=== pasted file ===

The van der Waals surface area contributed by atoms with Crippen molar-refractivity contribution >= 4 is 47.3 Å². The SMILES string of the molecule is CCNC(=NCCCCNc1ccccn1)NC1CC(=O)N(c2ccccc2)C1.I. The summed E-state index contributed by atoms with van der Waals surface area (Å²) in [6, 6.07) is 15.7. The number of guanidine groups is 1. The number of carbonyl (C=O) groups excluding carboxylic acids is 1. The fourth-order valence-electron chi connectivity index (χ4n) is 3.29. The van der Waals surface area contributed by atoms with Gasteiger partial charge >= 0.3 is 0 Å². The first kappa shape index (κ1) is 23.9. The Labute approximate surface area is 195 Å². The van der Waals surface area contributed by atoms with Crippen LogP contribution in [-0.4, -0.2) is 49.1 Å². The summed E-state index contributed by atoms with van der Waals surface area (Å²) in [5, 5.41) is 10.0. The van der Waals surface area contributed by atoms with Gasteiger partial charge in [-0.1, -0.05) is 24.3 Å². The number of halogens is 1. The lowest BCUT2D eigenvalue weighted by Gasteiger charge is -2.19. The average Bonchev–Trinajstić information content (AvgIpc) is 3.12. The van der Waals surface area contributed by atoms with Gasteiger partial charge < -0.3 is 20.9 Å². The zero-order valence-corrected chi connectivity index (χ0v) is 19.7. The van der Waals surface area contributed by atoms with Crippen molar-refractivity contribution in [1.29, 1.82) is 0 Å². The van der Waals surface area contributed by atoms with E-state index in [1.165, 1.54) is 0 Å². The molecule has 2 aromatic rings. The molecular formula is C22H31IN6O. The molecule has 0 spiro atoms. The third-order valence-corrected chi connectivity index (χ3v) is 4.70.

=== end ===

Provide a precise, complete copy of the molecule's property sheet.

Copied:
The van der Waals surface area contributed by atoms with Crippen molar-refractivity contribution >= 4 is 47.3 Å². The SMILES string of the molecule is CCNC(=NCCCCNc1ccccn1)NC1CC(=O)N(c2ccccc2)C1.I. The summed E-state index contributed by atoms with van der Waals surface area (Å²) in [6, 6.07) is 15.7. The number of guanidine groups is 1. The number of carbonyl (C=O) groups excluding carboxylic acids is 1. The fourth-order valence-electron chi connectivity index (χ4n) is 3.29. The van der Waals surface area contributed by atoms with Gasteiger partial charge >= 0.3 is 0 Å². The first kappa shape index (κ1) is 23.9. The Labute approximate surface area is 195 Å². The van der Waals surface area contributed by atoms with Crippen LogP contribution in [-0.4, -0.2) is 49.1 Å². The summed E-state index contributed by atoms with van der Waals surface area (Å²) in [5, 5.41) is 10.0. The van der Waals surface area contributed by atoms with Gasteiger partial charge in [-0.1, -0.05) is 24.3 Å². The number of halogens is 1. The lowest BCUT2D eigenvalue weighted by Gasteiger charge is -2.19. The average Bonchev–Trinajstić information content (AvgIpc) is 3.12. The van der Waals surface area contributed by atoms with Gasteiger partial charge < -0.3 is 20.9 Å². The zero-order valence-corrected chi connectivity index (χ0v) is 19.7. The van der Waals surface area contributed by atoms with Crippen molar-refractivity contribution in [1.29, 1.82) is 0 Å². The van der Waals surface area contributed by atoms with E-state index in [1.165, 1.54) is 0 Å². The molecule has 2 aromatic rings. The molecular formula is C22H31IN6O. The molecule has 0 spiro atoms. The third-order valence-corrected chi connectivity index (χ3v) is 4.70.